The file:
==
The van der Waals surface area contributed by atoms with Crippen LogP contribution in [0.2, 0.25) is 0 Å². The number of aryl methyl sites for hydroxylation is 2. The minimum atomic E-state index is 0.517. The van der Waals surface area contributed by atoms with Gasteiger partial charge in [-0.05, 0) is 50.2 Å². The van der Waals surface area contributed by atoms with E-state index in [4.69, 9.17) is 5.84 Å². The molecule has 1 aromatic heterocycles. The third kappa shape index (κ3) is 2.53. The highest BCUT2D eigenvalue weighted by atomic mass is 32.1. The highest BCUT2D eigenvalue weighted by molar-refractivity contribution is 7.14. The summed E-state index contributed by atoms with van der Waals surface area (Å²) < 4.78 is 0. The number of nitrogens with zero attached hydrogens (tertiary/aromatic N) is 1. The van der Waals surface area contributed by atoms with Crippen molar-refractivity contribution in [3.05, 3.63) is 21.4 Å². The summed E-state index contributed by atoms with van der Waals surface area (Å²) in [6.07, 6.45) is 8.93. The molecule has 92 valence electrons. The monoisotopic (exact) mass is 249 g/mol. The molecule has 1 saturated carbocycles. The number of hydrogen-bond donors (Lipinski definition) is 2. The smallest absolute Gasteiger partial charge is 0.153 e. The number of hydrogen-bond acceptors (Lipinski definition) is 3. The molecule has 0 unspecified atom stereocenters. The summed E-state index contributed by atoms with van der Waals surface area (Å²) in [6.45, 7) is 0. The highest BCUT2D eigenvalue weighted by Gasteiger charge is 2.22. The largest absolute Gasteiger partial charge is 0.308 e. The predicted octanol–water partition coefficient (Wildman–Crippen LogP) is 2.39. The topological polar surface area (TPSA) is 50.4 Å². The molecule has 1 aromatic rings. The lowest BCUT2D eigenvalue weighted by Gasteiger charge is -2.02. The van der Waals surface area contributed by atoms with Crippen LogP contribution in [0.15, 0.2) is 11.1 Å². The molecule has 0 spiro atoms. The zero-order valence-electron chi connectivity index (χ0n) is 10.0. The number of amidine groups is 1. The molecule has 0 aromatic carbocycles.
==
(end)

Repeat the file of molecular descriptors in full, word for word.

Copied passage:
The van der Waals surface area contributed by atoms with Crippen LogP contribution in [0.2, 0.25) is 0 Å². The number of aryl methyl sites for hydroxylation is 2. The minimum atomic E-state index is 0.517. The van der Waals surface area contributed by atoms with Gasteiger partial charge in [-0.05, 0) is 50.2 Å². The van der Waals surface area contributed by atoms with E-state index in [4.69, 9.17) is 5.84 Å². The molecule has 1 aromatic heterocycles. The third kappa shape index (κ3) is 2.53. The highest BCUT2D eigenvalue weighted by atomic mass is 32.1. The highest BCUT2D eigenvalue weighted by molar-refractivity contribution is 7.14. The summed E-state index contributed by atoms with van der Waals surface area (Å²) < 4.78 is 0. The number of nitrogens with zero attached hydrogens (tertiary/aromatic N) is 1. The van der Waals surface area contributed by atoms with Crippen molar-refractivity contribution in [3.05, 3.63) is 21.4 Å². The summed E-state index contributed by atoms with van der Waals surface area (Å²) in [6.07, 6.45) is 8.93. The molecule has 92 valence electrons. The monoisotopic (exact) mass is 249 g/mol. The molecule has 1 saturated carbocycles. The number of hydrogen-bond donors (Lipinski definition) is 2. The smallest absolute Gasteiger partial charge is 0.153 e. The number of hydrogen-bond acceptors (Lipinski definition) is 3. The molecule has 0 unspecified atom stereocenters. The summed E-state index contributed by atoms with van der Waals surface area (Å²) in [6.45, 7) is 0. The highest BCUT2D eigenvalue weighted by Gasteiger charge is 2.22. The largest absolute Gasteiger partial charge is 0.308 e. The predicted octanol–water partition coefficient (Wildman–Crippen LogP) is 2.39. The topological polar surface area (TPSA) is 50.4 Å². The molecule has 1 aromatic rings. The lowest BCUT2D eigenvalue weighted by Gasteiger charge is -2.02. The van der Waals surface area contributed by atoms with Crippen LogP contribution in [0.15, 0.2) is 11.1 Å². The molecule has 0 spiro atoms. The zero-order valence-electron chi connectivity index (χ0n) is 10.0. The number of amidine groups is 1. The molecule has 0 aromatic carbocycles.